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Millions lost in Valentine’s Day fire

The buildings and properties involved in a devastating Valentine’s Day fire downtown were worth over$30 million by one estimate, and while the loss of historic buildings may be incalculable, the disaster may quicken the pace of the redevelopment of downtown Nassau.

The fire, which broke out yesterday morning, devastated the offices of the Betty K Agencies and swept through several of the buildings on the north side of East Bay Street and the

northern end of East Street.

Vaughan Roberts, managing director of the Downtown Nassau Partnership(DNP), toldGuardian Businessyesterday that the terrible loss may move redevelopment plans ahead.

“I’ve always said there is a sense of urgency around what we are intending to do with the revitalization of downtown, and although this is somewhat of a tragedy in terms of the loss of value, we hope that there is a silver lining behind this that causes the redevelopment to happen much sooner than the pace it has taken,”Roberts said.

Roberts estimated that the value of the buildings and property affected prior to the fire would have been around$10 million for the site of the Betty K Agencies, and the buildings and land on the East Street side he estimated would have carried about$15 to$20 million in value. He based his Betty K estimate on the asking price that he was aware of, as the property had been on the market for sale.

Some of the buildings ravaged by the fire, however, also had value as historic buildings in their own right and their loss is more than just economic. These were less tangible aspects which would have enhanced or help define the character of Downtown Nassau in the redevelopment process. Charles Klonaris, DNP director and co-chair of the redevelopment project, spoke toGuardian Businessfrom downtown while the fire was still raging yesterday.

“It is a loss in terms of some of the historic buildings that are on fire right now,”Klonaris said. He cited the example of the offices of the Betty K, which he said were both historic and”had a lot of charm visually.”With the fire, the entire”scope and vision”of how the area could be redeveloped had changed, according to Klonaris.

“We’ll have to look at the whole block when the fire is under control to see what can be salvaged or how this area can be redeveloped,”Klonaris said.

The area East of East Street was part of 40 acres along the waterfront which were to go through a complete redevelopment, according to Roberts.

“I think the opportunity for people to see the waterfront is going to be quite powerful,”Roberts said.”Now people can see the potential we’ve been talking about for a long time along the waterfront and how we’ve turned our backs as a city to[it].”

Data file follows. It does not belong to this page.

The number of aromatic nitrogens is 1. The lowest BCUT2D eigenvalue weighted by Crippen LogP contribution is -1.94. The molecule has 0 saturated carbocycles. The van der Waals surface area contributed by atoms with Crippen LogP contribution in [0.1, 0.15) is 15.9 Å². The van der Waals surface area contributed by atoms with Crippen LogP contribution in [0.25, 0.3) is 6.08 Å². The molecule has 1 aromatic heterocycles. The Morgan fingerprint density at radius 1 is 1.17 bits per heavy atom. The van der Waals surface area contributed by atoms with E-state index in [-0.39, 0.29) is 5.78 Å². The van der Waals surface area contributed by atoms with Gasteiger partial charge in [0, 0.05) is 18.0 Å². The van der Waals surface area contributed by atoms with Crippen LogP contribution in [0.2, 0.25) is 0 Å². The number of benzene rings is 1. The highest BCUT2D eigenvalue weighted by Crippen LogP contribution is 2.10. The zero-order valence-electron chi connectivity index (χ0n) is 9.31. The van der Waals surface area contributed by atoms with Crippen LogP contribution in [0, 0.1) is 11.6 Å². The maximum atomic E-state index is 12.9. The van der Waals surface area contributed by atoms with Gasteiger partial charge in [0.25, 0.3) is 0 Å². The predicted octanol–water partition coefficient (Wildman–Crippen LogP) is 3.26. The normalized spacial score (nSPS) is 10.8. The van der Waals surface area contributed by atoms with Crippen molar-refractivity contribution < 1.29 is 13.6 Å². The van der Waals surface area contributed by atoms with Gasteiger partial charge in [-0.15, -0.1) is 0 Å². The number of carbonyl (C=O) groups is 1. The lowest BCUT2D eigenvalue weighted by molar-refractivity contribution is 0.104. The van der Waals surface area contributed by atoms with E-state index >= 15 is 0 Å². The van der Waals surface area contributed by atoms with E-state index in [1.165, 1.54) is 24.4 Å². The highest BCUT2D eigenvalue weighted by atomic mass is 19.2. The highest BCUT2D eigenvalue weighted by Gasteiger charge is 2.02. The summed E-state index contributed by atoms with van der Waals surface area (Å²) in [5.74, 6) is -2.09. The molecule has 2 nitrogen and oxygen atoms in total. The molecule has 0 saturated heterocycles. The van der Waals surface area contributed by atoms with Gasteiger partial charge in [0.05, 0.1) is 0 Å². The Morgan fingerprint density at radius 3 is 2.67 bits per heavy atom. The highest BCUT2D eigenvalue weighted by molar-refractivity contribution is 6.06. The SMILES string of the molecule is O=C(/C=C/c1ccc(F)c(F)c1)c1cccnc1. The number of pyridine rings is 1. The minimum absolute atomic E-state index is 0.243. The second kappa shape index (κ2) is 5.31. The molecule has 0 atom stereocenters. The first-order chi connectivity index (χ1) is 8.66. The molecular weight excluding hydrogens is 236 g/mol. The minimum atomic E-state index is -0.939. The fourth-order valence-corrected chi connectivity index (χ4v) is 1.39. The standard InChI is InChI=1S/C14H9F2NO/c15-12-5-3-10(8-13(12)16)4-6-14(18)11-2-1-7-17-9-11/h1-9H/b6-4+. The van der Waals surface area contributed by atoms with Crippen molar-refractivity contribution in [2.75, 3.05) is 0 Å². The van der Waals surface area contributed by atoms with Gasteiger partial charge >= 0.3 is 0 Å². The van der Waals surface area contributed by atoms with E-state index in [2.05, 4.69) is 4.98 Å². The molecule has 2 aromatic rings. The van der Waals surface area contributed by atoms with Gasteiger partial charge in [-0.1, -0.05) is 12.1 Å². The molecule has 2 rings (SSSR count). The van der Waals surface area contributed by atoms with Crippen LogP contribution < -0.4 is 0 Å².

Commercial shipping into that area was scheduled to move to Arawak Cay this year, so some preparation for relocation would have been in place already. But Roberts cautioned that the site could still have a negative impact if it was not cleared as quickly as was practicable.

“I certainly think from the government’s perspective, and from the community and tourism perspectives, you want to clear up that site very quickly so that it isn’t an eyesore in the heart of town,”Roberts said, adding that the site was’quite visible’from the cruise ships. Roberts said although the property affected was privately owned, he believed the government could use its influence with property owners to”make the right decisions to clear the site very quickly.”

Roberts said that from his position he would advocate to have the site cleared once insurance adjustors, the fire department, and any other such investigators had finished their requisite inspections. He pointed out that the property may find several uses as a part of an’interim’plan,”pending the overall redevelopment of the area.”Roberts said the downtown area needed temporary parking, landscaped public spaces, seating areas, and recreation, which the space may provide in the short term.

“In terms of long term, perhaps it is perceived as a bit of a catalyst for the longer term redevelopment, because to the extent the buildings are no longer there and the Betty K is no longer operating, then obviously there’s an opportunity for some more serious plans with the redevelopment,”Roberts said.

Betty K Agencies released a statement yesterday saying that their staff would continue to be employed, new contact numbers would be publicized”shortly”, and the relocation of its offices and freight services would happen within the next few days.

Besides the obvious impact to the businesses directly affected by the fire, many of the businesses across the street suffered losses as pedestrian traffic in the area had been blocked. Alex Limitis, owner of the Fashion Centre, a store on Bay Street across from the site of the blaze, said that the impact on that day’s business was significant. Through the windows to his store, red and white ladies apparel were visible.

“We were expecting a very busy day today(yesterday),”Limitis said.”It’s Valentines.”He did not comment on how much business he thought would be lost, and said that up to that point he could not be certain when the store would be able to reopen.

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